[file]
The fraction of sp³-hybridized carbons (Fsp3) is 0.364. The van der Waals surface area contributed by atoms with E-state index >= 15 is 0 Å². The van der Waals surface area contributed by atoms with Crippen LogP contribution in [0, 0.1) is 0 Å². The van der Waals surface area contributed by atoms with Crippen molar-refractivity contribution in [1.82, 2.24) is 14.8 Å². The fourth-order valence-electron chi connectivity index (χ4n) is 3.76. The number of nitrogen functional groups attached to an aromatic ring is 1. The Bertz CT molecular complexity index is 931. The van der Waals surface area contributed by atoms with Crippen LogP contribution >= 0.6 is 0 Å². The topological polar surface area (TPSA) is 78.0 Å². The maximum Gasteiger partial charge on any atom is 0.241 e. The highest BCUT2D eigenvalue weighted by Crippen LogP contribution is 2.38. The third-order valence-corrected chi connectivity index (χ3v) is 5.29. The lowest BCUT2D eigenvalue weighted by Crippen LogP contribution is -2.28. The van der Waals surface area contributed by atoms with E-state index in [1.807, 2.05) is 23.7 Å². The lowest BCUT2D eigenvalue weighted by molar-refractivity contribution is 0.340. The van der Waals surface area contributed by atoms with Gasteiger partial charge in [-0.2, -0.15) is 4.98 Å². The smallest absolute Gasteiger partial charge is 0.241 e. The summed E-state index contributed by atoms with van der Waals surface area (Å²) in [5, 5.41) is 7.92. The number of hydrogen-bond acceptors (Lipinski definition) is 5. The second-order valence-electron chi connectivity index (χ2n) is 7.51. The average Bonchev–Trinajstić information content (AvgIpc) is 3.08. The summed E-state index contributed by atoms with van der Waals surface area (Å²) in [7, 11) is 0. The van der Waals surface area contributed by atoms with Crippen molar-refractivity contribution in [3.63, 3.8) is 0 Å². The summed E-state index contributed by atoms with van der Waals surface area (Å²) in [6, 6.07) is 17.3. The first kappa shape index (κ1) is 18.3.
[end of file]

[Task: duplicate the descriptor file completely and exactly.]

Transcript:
The fraction of sp³-hybridized carbons (Fsp3) is 0.364. The van der Waals surface area contributed by atoms with E-state index >= 15 is 0 Å². The van der Waals surface area contributed by atoms with Crippen LogP contribution in [0, 0.1) is 0 Å². The van der Waals surface area contributed by atoms with Crippen molar-refractivity contribution in [1.82, 2.24) is 14.8 Å². The fourth-order valence-electron chi connectivity index (χ4n) is 3.76. The number of nitrogen functional groups attached to an aromatic ring is 1. The Bertz CT molecular complexity index is 931. The van der Waals surface area contributed by atoms with Crippen LogP contribution >= 0.6 is 0 Å². The topological polar surface area (TPSA) is 78.0 Å². The maximum Gasteiger partial charge on any atom is 0.241 e. The highest BCUT2D eigenvalue weighted by Crippen LogP contribution is 2.38. The third-order valence-corrected chi connectivity index (χ3v) is 5.29. The lowest BCUT2D eigenvalue weighted by Crippen LogP contribution is -2.28. The van der Waals surface area contributed by atoms with E-state index in [1.807, 2.05) is 23.7 Å². The lowest BCUT2D eigenvalue weighted by molar-refractivity contribution is 0.340. The van der Waals surface area contributed by atoms with Gasteiger partial charge in [-0.2, -0.15) is 4.98 Å². The smallest absolute Gasteiger partial charge is 0.241 e. The summed E-state index contributed by atoms with van der Waals surface area (Å²) in [5, 5.41) is 7.92. The number of hydrogen-bond acceptors (Lipinski definition) is 5. The second-order valence-electron chi connectivity index (χ2n) is 7.51. The average Bonchev–Trinajstić information content (AvgIpc) is 3.08. The summed E-state index contributed by atoms with van der Waals surface area (Å²) in [7, 11) is 0. The van der Waals surface area contributed by atoms with Crippen molar-refractivity contribution in [3.63, 3.8) is 0 Å². The summed E-state index contributed by atoms with van der Waals surface area (Å²) in [6, 6.07) is 17.3. The first kappa shape index (κ1) is 18.3.